Using Inferentia

To use Inferentia ASICs:

  1. You may need to file an AWS support ticket to increase the limit for your desired instance type.

  2. Set the instance type to an AWS Inferentia instance (e.g. inf1.xlarge) when creating your Cortex cluster.

  3. Set the inf field in the compute configuration for your API. One unit of inf corresponds to one Inferentia ASIC with 4 NeuronCores (not the same thing as cpu) and 8GB of cache memory (not the same thing as mem). Fractional requests are not allowed.


Inferentia ASICs come in different sizes depending on the instance type:

  • inf1.xlarge/inf1.2xlarge - each has 1 Inferentia ASIC

  • inf1.6xlarge - has 4 Inferentia ASICs

  • inf1.24xlarge - has 16 Inferentia ASICs

Each Inferentia ASIC comes with 4 NeuronCores and 8GB of cache memory. To better understand how Inferentia ASICs work, read these technical notes and this FAQ.

NeuronCore Groups

A NeuronCore Group (NCG) is a set of NeuronCores that is used to load and run a compiled model. NCGs exist to aggregate NeuronCores to improve hardware performance. Models can be shared within an NCG, but this would require the device driver to dynamically context switch between each model, which degrades performance. Therefore we've decided to only allow one model per NCG (unless you are using a multi-model endpoint, in which case there will be multiple models on a single NCG, and there will be context switching).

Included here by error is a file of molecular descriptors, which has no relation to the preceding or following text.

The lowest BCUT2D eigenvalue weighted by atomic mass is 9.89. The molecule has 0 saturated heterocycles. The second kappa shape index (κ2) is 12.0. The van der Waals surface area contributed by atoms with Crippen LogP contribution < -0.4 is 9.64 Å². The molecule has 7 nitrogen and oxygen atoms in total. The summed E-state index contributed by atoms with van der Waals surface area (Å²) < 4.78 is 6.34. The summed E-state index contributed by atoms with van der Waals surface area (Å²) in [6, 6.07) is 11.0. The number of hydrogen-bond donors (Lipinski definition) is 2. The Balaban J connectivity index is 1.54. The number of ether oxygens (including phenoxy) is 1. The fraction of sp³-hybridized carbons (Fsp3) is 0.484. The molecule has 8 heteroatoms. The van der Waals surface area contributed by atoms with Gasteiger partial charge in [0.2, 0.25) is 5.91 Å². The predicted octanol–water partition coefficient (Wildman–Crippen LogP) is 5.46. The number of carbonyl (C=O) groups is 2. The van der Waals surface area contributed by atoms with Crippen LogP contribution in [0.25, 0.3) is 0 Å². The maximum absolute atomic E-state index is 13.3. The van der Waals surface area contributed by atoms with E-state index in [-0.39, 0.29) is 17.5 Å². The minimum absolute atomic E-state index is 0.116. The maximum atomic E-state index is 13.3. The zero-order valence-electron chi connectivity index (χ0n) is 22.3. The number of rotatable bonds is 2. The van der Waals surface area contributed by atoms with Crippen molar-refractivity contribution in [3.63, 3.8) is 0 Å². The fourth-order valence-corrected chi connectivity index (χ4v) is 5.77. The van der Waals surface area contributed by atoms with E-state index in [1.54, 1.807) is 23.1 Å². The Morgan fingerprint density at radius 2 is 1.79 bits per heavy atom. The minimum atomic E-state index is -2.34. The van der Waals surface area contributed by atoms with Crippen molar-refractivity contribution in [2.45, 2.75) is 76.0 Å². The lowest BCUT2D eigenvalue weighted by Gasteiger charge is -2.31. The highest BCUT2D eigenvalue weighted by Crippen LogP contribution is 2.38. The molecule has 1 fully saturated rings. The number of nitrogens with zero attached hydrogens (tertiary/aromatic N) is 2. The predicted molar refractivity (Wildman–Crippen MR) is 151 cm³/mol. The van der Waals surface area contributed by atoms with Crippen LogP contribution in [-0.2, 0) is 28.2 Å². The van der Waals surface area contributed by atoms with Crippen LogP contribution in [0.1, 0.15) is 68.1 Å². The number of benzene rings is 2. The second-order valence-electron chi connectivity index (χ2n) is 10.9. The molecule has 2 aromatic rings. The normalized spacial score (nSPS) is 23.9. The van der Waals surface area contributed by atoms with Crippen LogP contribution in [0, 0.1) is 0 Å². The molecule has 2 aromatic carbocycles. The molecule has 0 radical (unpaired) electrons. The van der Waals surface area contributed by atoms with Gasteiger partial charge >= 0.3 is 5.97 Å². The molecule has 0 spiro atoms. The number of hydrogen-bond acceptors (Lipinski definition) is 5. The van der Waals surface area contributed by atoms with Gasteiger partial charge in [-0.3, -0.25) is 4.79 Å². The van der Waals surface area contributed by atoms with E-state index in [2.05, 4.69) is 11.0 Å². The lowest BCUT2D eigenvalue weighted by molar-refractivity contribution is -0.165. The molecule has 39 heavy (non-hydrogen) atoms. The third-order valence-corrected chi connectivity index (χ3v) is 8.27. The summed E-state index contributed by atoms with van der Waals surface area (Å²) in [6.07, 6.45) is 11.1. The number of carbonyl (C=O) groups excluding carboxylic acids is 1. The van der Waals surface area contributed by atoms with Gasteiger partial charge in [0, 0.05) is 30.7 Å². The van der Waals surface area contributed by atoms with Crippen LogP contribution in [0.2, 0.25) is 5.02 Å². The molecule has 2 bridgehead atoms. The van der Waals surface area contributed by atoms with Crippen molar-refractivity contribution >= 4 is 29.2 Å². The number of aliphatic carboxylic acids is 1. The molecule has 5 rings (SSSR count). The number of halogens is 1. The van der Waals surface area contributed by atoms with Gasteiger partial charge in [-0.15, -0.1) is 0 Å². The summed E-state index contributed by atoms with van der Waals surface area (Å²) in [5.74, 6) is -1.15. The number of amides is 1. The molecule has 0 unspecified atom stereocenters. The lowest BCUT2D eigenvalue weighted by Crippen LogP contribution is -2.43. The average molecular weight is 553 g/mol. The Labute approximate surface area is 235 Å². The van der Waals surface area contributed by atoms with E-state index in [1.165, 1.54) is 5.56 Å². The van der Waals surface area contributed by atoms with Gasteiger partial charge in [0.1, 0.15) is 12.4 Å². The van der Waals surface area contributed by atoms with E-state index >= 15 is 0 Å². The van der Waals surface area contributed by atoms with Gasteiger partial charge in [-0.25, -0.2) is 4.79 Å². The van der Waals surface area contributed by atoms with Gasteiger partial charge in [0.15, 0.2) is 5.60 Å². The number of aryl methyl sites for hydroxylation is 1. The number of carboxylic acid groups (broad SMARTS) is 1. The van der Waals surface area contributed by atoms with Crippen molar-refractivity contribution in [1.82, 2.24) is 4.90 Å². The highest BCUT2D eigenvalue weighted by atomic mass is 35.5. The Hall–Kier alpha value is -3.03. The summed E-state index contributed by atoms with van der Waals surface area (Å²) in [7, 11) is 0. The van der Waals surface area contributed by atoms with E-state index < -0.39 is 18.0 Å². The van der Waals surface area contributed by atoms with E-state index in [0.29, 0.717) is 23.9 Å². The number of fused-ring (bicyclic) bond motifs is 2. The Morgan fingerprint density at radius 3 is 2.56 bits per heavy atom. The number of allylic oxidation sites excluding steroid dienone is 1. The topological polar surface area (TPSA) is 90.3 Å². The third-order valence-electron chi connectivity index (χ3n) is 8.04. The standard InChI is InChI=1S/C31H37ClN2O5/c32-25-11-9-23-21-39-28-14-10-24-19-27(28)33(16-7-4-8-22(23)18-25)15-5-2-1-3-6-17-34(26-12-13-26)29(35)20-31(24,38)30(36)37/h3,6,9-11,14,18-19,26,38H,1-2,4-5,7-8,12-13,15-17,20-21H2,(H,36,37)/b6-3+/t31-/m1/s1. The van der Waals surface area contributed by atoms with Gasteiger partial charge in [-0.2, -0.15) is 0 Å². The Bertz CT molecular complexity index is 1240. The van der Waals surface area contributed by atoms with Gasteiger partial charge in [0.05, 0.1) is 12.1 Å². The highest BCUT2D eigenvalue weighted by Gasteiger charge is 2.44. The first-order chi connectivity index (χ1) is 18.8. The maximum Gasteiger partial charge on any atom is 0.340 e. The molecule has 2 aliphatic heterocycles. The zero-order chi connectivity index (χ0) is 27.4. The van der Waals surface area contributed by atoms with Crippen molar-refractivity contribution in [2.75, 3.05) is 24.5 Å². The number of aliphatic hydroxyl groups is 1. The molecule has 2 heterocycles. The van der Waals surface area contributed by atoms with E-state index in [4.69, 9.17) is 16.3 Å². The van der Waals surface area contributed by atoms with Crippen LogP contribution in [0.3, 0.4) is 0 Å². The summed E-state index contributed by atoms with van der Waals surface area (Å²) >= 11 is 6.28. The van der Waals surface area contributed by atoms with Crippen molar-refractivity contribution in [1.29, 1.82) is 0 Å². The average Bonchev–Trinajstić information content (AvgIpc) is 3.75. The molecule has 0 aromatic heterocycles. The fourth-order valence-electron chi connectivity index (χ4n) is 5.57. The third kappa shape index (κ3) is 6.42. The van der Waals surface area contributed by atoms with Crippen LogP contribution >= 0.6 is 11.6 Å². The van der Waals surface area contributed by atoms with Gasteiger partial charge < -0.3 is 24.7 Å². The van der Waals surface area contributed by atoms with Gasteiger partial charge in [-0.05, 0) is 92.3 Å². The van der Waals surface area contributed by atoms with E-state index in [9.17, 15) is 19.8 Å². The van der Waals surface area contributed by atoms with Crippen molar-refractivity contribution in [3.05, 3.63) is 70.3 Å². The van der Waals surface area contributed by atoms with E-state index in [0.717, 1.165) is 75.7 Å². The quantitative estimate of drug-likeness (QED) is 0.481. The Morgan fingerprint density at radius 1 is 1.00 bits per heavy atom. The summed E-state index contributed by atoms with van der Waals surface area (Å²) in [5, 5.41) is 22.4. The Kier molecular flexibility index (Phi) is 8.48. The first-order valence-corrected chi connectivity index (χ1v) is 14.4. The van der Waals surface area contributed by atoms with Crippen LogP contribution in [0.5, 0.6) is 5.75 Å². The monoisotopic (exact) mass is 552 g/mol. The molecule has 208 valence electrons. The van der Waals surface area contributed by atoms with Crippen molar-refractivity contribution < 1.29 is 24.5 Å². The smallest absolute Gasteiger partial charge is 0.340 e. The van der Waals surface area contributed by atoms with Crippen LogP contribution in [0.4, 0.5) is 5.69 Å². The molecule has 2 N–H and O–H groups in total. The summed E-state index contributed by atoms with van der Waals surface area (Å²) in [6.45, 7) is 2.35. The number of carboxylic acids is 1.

Each Cortex API process will have its own copy of the model and will run on its own NCG (the number of API processes is configured by the processes_per_replica for Realtime APIs field in the API configuration). Each NCG will have an equal share of NeuronCores. Therefore, the size of each NCG will be 4 * inf / processes_per_replica (inf refers to your API's compute request, and it's multiplied by 4 because there are 4 NeuronCores per Inferentia chip).

For example, if your API requests 2 inf chips, there will be 8 NeuronCores available. If you set processes_per_replica to 1, there will be one copy of your model running on a single NCG of size 8 NeuronCores. If processes_per_replica is 2, there will be two copies of your model, each running on a separate NCG of size 4 NeuronCores. If processes_per_replica is 4, there will be 4 NCGs of size 2 NeuronCores, and if If processes_per_replica is 8, there will be 8 NCGs of size 1 NeuronCores. In this scenario, these are the only valid values for processes_per_replica. In other words the total number of requested NeuronCores (which equals 4 * the number of requested Inferentia chips) must be divisible by processes_per_replica.

The 8GB cache memory is shared between all 4 NeuronCores of an Inferentia chip. Therefore an NCG with 8 NeuronCores (i.e. 2 Inf chips) will have access to 16GB of cache memory. An NGC with 2 NeuronCores will have access to 8GB of cache memory, which will be shared with the other NGC of size 2 running on the same Inferentia chip.

Compiling models

Before a model can be deployed on Inferentia chips, it must be compiled for Inferentia. The Neuron compiler can be used to convert a regular TensorFlow SavedModel or PyTorch model into the hardware-specific instruction set for Inferentia. Inferentia currently supports compiled models from TensorFlow and PyTorch.